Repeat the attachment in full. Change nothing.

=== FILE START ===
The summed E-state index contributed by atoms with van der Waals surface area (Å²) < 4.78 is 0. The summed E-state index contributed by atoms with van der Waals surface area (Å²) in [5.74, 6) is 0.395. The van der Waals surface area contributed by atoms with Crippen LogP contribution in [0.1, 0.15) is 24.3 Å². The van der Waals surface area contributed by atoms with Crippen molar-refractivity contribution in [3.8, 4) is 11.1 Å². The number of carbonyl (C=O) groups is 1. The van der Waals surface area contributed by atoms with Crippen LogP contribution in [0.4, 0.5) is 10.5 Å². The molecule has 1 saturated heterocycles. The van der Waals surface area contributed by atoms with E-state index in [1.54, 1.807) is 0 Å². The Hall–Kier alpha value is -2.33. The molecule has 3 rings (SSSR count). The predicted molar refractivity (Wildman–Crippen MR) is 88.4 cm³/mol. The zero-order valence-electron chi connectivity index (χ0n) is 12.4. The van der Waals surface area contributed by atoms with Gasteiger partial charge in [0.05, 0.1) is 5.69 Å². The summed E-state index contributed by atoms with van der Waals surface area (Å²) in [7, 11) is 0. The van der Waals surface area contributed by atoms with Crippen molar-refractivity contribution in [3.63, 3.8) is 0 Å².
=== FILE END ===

The summed E-state index contributed by atoms with van der Waals surface area (Å²) < 4.78 is 0. The summed E-state index contributed by atoms with van der Waals surface area (Å²) in [5.74, 6) is 0.395. The van der Waals surface area contributed by atoms with Crippen LogP contribution in [0.1, 0.15) is 24.3 Å². The van der Waals surface area contributed by atoms with Crippen molar-refractivity contribution in [3.8, 4) is 11.1 Å². The number of carbonyl (C=O) groups is 1. The van der Waals surface area contributed by atoms with Crippen LogP contribution in [0.4, 0.5) is 10.5 Å². The molecule has 1 saturated heterocycles. The van der Waals surface area contributed by atoms with E-state index in [1.54, 1.807) is 0 Å². The Hall–Kier alpha value is -2.33. The molecule has 3 rings (SSSR count). The predicted molar refractivity (Wildman–Crippen MR) is 88.4 cm³/mol. The zero-order valence-electron chi connectivity index (χ0n) is 12.4. The van der Waals surface area contributed by atoms with Gasteiger partial charge in [0.05, 0.1) is 5.69 Å². The summed E-state index contributed by atoms with van der Waals surface area (Å²) in [7, 11) is 0. The van der Waals surface area contributed by atoms with Crippen molar-refractivity contribution in [3.63, 3.8) is 0 Å².